OpenStack is becoming a strategic choice for many organizations and service providers alike. Since its inception in 2010, OpenStack has experienced an impressive growth as it marches toward becoming the de facto standard for new cloud deployments.
Essentially, OpenStack is an open source-based cloud platform that entails the orchestration of compute, storage, and networking resources in a virtualized data center. It’s built upon commodity hardware, and managed through web dashboards and APIs. The OpenStack community is growing constantly. Today, more than 200 well-known vendors contribute to the code, including Cisco, Dell, HP, IBM, Intel, Oracle, Rackspace, Red Hat, and VMware.
451 Research Group estimates OpenStack’s ecosystem to grow nearly five-fold in revenue, from US$1.27 billion market size in 2015 to US$5.75 billion by 2020.
Why do organizations opt for OpenStack?
In a recent survey, 97% cited standardizing on a common open platform across multiple clouds among their top considerations. Avoiding vendor lock-in was another important factor, cited by 92%. Additional reasons include: OpenStack compatibility requirements from customers; cloud-native app deployment; vendor partnerships; research; data governance; DevOps-friendliness; and self-service and open source qualities.
In its early days OpenStack was primarily used for non-critical internal workloads such as test and development. Since then, companies are increasingly using it in a production environment, especially for cloud-native apps.
What are typical deployment models?
While various combinations of models exist, for simplification purposes, below is an extract of some of the most common ones.
On-Premises Distribution: On-premises is still the most frequently used deployment model. It can be implemented in a do-it-yourself (DIY) approach utilizing Homebrew or one of the vendor distros. In this scenario, the entire OpenStack environment is run on premises. Internal IT is usually in charge of deployment, configuration, patch and release management, as well as troubleshooting. With ample engineering resources, experienced in OpenStack, in place this deployment model can be cost effective. However, when resources are scarce or time-to-market matters a great deal, it might not be the model of choice.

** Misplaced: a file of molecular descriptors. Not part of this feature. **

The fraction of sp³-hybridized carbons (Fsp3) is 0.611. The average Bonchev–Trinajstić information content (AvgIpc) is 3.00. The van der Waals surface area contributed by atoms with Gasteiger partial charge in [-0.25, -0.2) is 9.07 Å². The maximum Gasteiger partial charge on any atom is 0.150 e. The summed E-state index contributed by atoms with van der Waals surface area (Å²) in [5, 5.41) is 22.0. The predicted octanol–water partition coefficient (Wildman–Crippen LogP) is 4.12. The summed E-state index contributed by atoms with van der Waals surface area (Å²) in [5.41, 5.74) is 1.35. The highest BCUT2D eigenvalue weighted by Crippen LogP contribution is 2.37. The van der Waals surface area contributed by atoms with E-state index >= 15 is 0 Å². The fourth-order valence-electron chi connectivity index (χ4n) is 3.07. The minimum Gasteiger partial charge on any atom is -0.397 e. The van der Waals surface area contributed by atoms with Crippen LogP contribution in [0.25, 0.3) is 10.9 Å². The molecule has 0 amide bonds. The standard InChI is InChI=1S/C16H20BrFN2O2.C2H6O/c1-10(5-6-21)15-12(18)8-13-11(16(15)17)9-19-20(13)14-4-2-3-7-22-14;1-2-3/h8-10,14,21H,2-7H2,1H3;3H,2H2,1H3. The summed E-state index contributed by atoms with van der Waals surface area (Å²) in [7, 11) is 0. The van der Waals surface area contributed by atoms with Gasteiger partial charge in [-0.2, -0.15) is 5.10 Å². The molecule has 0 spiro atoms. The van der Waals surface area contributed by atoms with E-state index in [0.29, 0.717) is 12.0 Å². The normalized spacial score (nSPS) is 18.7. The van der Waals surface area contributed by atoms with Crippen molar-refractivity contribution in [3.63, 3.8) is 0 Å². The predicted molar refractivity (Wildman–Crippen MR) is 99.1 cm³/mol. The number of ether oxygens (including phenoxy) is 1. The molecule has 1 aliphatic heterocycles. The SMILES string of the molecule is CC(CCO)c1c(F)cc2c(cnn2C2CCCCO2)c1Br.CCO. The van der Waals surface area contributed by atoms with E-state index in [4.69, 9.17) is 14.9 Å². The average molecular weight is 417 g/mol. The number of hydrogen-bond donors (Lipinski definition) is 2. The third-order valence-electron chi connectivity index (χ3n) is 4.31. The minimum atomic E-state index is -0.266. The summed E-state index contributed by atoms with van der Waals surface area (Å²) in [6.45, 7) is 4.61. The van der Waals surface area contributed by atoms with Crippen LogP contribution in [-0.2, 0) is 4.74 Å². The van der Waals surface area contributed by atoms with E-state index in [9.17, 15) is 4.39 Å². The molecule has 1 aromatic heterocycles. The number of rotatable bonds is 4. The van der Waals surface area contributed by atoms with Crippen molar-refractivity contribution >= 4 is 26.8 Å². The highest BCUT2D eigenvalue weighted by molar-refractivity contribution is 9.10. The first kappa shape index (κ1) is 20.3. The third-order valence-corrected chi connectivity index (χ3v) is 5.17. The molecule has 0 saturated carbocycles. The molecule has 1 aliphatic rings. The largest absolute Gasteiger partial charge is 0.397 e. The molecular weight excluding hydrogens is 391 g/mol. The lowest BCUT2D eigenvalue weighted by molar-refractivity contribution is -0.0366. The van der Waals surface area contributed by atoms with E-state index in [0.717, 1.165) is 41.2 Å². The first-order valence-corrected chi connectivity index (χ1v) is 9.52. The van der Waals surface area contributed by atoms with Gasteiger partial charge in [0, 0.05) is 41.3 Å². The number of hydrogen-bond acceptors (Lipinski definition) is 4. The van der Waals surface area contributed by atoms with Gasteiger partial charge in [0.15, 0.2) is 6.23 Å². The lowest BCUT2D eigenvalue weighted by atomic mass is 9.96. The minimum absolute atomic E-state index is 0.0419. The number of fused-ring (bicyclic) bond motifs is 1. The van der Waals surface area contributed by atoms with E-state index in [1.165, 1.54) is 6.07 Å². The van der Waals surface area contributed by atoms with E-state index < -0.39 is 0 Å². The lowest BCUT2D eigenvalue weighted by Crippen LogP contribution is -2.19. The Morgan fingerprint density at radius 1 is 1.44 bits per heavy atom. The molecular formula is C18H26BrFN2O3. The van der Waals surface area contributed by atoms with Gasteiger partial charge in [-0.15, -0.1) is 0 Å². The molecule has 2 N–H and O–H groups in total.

Private Cloud in a Box: Some vendors offer appliances, which are usually run on-premise. They come with an embedded and vendor-supported OpenStack distribution, specifically tailored this particular setup. While these appliances require less engineering effort compared to an on-premise distribution, they tend to be relatively costly. Since they are built upon proprietary hardware and customized code, appliances also contradict the notion of avoiding a vendor lock-in, which is what most customers are actually striving for.
Hosted Private Cloud: Unlike a DIY approach, this model leverages a third-party data center of a service provider, who hosts a private cloud. In this case, the service provider owns the infrastructure and takes care of operating the environment, governed by a service level agreement (SLA). Customers can benefit from an existing IT landscape and the service provider’s OpenStack expertise, without having to make CAPEX investments or building up in-depth expertise themselves. On the flipside: The service provider has design authority, which leads to a vendor lock-in. Furthermore, a WAN connection is needed, and the existing customer environment gets fragmented and might be underutilized.
[Want to learn more about OpenStack, read Private Cloud Merits Second Look As A Container Environment.]
OpenStack-as-a-Service: Like a hosted private cloud, OpenStack-as-a-Service leverages a third party provider who takes care of everything. However, the stack is accessible via the Internet and leverages public cloud resources, i.e., it is run in a shared rather than a dedicated environment. This model offers a greatest degree of agility and flexibility, allowing customers to commission and decommission resources at a blink of an eye, and conveniently settle the bill via credit card on a pay-per-use basis. Perhaps the easiest and fastest option to get going, but – depending on the availability zone – regulated companies might have to deal with privacy concerns. Moreover, the model ultimately leads to a vendor lock-in.